From microscopic ponies to miniature games like baccarat, society is obsessed with all things miniature.
We connect cuteness to size, and the smaller something is, the higher the chances that it will be deemed sweet or cute. So why are we obsessed with everything small? The fashion, marketing, and design industry all use miniatures in one way or another, and the public seems to love it.
Experts have carried out numerous scientific studies to analyze our obsession with miniatures.
Here’s what science has to say about being drawn to all things miniature- be it a teacup pig, kitten, babies, dollhouses, or tiny figurines – it might be weird, but can science explain it?
Sense Of Control Over All Things Miniature
There’s a theory that miniature dollhouses allow their owners to create fantasy scenarios in an attempt to escape their own lives. When living in a chaotic or problematic household with absent parents, children may find comfort in controlling their own little family where those issues do not exist.
Dollhouses are often used by psychologists when treating younger patients that are dealing with serious issues.
Nurturers by Nature
One of the originators of ethology in 1943 proposed a theory as to why we feel the need to comfort and care for things that look ‘cute.’
Nobel laureate Konrad Lorenz’s theory states that characteristics deemed ‘baby like’ such as a rounded head, petite build, and big eyes will promote parental care.
The theory is that these features’ response enhances a living creature’s chances of survival and is a fundamental function of human social cognition.
1000 Miniature Things to Make at Home
We say the same about specific auditory and olfactory cues. Baby laughter or the smell of a new baby or puppy’s yelp can prompt a greater need for affection or caregiving.
There has been some research done that hypothesizes that we perceive cute things smaller than they are. We can see this theory in action when observing a mother and her children.
Mothers misperceive their youngest children as much smaller than they are, an illusion that more often than not results in the youngest receiving more resources and care than their siblings.
It’s All In The Details
Just because it’s smaller doesn’t mean it lacks detail. Miniatures are compact and have to condense all of the intricate visuals into minimal space, making them highly appealing to our senses.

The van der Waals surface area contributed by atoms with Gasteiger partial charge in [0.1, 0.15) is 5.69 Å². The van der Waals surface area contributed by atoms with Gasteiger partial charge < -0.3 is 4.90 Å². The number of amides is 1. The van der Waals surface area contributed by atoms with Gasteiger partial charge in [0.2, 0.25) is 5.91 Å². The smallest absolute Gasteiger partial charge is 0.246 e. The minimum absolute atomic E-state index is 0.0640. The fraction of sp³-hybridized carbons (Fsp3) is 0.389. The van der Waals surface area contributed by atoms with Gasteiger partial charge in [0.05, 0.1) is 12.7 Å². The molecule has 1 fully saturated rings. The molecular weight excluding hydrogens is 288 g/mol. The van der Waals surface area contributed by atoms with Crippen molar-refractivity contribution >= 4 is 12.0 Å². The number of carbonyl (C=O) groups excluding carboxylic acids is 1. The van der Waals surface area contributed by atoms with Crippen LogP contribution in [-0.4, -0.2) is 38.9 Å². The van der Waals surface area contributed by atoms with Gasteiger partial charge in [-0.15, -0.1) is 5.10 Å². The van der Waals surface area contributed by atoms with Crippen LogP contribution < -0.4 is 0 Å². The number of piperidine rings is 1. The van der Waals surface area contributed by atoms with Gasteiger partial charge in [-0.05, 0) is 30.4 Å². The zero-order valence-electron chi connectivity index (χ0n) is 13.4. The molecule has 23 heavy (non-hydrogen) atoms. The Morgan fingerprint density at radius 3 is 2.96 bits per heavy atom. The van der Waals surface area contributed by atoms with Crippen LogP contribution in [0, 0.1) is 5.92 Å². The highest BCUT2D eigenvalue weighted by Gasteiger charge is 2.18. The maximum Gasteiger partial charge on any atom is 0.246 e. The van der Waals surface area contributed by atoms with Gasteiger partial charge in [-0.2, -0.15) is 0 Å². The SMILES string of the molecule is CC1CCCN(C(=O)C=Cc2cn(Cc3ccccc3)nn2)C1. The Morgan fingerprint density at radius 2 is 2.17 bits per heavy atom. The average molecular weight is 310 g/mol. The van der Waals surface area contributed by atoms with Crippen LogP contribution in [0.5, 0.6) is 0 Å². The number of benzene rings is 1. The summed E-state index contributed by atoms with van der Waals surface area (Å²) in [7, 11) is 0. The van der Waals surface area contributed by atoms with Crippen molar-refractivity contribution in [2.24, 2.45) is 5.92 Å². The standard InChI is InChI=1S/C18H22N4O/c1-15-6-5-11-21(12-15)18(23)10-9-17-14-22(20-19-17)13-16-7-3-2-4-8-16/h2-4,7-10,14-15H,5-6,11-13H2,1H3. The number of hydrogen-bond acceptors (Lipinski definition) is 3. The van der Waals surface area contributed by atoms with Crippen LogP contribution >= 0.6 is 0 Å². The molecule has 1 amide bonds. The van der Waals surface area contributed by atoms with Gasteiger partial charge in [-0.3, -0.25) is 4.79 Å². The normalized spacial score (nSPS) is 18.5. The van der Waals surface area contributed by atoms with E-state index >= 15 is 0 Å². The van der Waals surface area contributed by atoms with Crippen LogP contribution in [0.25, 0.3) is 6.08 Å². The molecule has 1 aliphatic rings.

Research has shown that the human eye draws to areas or objects that hold the most information. We can say the same about touch and the urge to understand a detailed surface by touching it.
In a nutshell, we can put down our attraction to miniatures to the human sensory-seeking brain and its love for a stimulating scene.
The Urge To Care for Tiny Things
Cuteness motivates humans to protect and show affection, resulting in a gentle and caring approach. Experts did a fascinating study in 2009 that proves this theory.
Participants of the study took part in a game of Operation (pretend surgery game). Half of the test subjects were shown images of puppies and kittens before the game.
Those that viewed the photos performed better than those who did not. Hiroshi Nittono and his colleagues and the Hiroshima University in Japan further investigated this theory.
They discovered that cuteness would improve our performance in situations where accuracy and care are needed. For example, we will treat them more delicately when handling tiny furniture as we associate their cuteness with breakability.
Babies tend to receive a lot of attention for their cuteness. Is it all to do with their helplessness?
Smaller objects tend to pose less of a threat due to their size. When something is smaller or considered miniature, we tend to feel less threatened by them.
Thinking this way is a crucial element when trying to decide whether something is cute or not. By calling it cute, you immediately deem the item as non-threatening.
This mindset is harmless most of the time unless you’re dealing with the big-eyed, blue-toed frog known as the poison-dart frog!
Once a Kid Always a Kid
Cuteness is not limited to living creatures. Inanimate objects such as toys often receive a lot of attention too. The teddy bear has evolved over the years and has become a lot more baby-like and cute-looking.
We deem miniatures to be cute because we connect them with toys and child play. We also consider small children as ‘cute,’ resulting in these items being considered ‘cute’ just by association.
There is the odd occasion where bigger objects will be considered cute, but mainly because it is a large version of the small item. Some view a human-sized teddy bear with baby-like characteristics to be more appealing than a normal-sized one.
Are we all still pining for our long-gone childhoods? Do miniatures remind us of simpler times when we viewed the world through rose-tinted glasses?
Maybe science has answered all of your questions, or perhaps you have your reasons for loving all things miniature.